The drop in travel caused by the coronavirus pandemic has caused troubles for the car rental industry, which could make this is a good time to buy a new-to-you set of wheels.
Hertz, one of the world's largest auto rental companies, put more cars on the market in May, the same month it announced it was filing for Chapter 11 bankruptcy. And it started selling vehicles at discount prices, such as 2019 Chevrolet Corvette Z06 models — originally starting at around $81,000 — for under $60,000.
If you're shopping for a car, a used rental might be your best bet right now — and if you plan to finance your vehicle, your credit score will determine how good a deal you get. "A credit score is very important. Lenders automatically sort applicants into credit score tiers, and the offers and rates applicants receive are based on the tier they're in," says Jenn Jones, auto writer at LendingTree.
To qualify for the best rate on an auto loan, Jones explains that you need a score of at least 720. Some lenders use an auto-specific score to evaluate the likelihood you'll pay back an auto loan. And about 90% of car loan lenders use FICO's auto score, credit expert Gerri Detweiler told Grow last year. So checking your regular credit score is a good indicator of how auto lenders are likely to see you.
FICO's auto scores range from 250 to 900 and look specifically at your creditworthiness for auto loans. When calculating this score, the usual factors matter, like your payment history and utilization rate. There's also more weight put on your history with car-related debt.
The auto industry's range of scores fall into five categories ranging from excellent (superprime) to bad (deep subprime). For the best, or superprime, rate, you'll need what's considered excellent credit, but you don't need a perfect score: According to FICO, you'll typically qualify for the superprime rate with an auto loan score of 720.
For example, if your FICO auto score is 700, you'll fall within the "good" range, according to FICO's calculator. The average used car loan amount for superprime drivers is $22,013, according to Experian, so you might qualify for the good (or prime) rate of 5.7% on a $22,013 loan paid over 48 months. At a rate of 5.7%, your monthly payments will be $514 and you'll pay $2,653 in interest.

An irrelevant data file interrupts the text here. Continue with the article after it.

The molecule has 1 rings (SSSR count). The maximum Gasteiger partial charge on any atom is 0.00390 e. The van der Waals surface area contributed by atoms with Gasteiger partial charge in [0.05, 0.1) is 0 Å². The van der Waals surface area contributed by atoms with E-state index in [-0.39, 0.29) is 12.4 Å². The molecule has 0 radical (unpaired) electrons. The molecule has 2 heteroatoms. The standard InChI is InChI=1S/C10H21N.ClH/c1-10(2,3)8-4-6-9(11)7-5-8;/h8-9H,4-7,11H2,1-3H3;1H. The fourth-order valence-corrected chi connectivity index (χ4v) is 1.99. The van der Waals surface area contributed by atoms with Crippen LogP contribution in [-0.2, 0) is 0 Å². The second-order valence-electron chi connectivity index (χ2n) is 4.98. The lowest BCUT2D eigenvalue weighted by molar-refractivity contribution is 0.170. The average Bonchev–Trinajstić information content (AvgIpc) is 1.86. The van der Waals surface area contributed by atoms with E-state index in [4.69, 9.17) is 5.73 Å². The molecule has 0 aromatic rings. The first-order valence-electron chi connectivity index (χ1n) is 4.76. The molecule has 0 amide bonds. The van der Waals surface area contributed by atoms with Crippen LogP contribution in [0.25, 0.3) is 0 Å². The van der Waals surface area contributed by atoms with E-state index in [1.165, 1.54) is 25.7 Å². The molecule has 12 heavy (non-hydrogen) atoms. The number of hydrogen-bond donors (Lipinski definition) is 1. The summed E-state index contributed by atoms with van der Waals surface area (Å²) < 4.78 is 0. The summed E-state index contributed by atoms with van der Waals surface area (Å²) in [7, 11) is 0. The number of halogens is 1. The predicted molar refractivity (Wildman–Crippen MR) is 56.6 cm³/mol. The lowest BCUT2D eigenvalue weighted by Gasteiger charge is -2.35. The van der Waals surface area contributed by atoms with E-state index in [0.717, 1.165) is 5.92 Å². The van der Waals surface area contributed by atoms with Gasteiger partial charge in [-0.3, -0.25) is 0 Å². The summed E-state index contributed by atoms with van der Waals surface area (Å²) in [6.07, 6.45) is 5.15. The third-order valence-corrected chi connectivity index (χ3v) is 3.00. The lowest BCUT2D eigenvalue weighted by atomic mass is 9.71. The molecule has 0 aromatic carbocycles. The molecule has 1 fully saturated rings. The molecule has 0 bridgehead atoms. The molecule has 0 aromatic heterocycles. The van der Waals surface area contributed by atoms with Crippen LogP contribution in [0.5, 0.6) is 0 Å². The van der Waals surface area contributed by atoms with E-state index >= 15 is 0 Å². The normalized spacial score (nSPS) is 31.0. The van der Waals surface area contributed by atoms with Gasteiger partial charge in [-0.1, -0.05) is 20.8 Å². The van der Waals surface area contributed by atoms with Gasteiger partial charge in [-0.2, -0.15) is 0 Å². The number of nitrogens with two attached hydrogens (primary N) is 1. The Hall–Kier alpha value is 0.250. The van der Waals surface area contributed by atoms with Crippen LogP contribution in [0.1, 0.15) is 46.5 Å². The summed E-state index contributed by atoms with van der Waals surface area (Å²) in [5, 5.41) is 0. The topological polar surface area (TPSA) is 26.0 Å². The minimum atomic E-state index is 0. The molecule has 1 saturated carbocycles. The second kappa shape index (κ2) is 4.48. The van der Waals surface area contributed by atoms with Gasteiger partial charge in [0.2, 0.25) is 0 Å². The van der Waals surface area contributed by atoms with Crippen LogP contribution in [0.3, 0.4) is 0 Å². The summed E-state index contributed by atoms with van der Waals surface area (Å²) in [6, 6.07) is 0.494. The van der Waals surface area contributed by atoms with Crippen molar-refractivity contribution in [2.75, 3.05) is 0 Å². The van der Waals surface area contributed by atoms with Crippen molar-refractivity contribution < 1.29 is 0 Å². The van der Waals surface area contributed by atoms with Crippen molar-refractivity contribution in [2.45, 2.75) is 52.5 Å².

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If your FICO auto score is 720 or above, you qualify for the superprime rate of 4.3%, on a new car, according to FICO's Loan Savings Calculator. Your monthly payments will dip to about $500, saving you $14 each month, and you'll pay $1,979 in interest over 48 months.
In other words, with a score of 720 instead of 700, you'd qualify for the superprime rate and pay $674 less in interest over the life of the loan.
Rental companies are looking to sell cars, but you should be smart about the way you approach buying them. Matt DeLorenzo, senior managing editor at Kelley Blue Book, says doing some research about comparable cars can help you when bargaining.
"While the pricing on a used rental car may look attractive, keep in mind mileage and other factors such as wear and tear from many different drivers as part of your value equation," DeLorenzo says. "Most used rental sales units operate on a fixed, one-price, no-haggle basis, so don't expect to go in there with a low-ball offer and expect to get your price."
When calculating your offer, it also helps to understand the maintenance structure rental companies adhere to: "Rental companies have their vehicles on fairly strict maintenance schedules since they want to maximize their time in service and avoid costly downtime with unnecessary repairs," DeLorenzo explains.
You can get your credit in great shape to become eligible for a better rate on an auto loan. Small changes can make a big difference to your credit score, Ted Rossman, industry analyst at Bankrate told Grow last month. And, he says, "the most impactful thing that consumers can do to quickly improve their credit score is to lower their credit utilization ratio."
Your credit utilization rate, which is the amount of credit you're currently using divided by the total amount of credit you have available, is the second biggest factor when calculating your credit score. It accounts for nearly a third, or 30%, of your score, based on FICO's model.
That means if you have a $1,000 balance on a card with a $5,000 line of credit, your utilization rate on that card is 20%. If the total credit you have available across two credit cards is $10,000 and you have a total balance of $1,000, then your overall utilization rate is 10%. "Most people with the highest credit scores keep it below 10%," Rossman says.
While this could be the time to buy a used rental car, you'll want to do your research and get your credit score up to secure the best prices. "Buyers of used rental cars can get good deals," says DeLorenzo. "But they have to have the right set of expectations in what constitutes a good deal."
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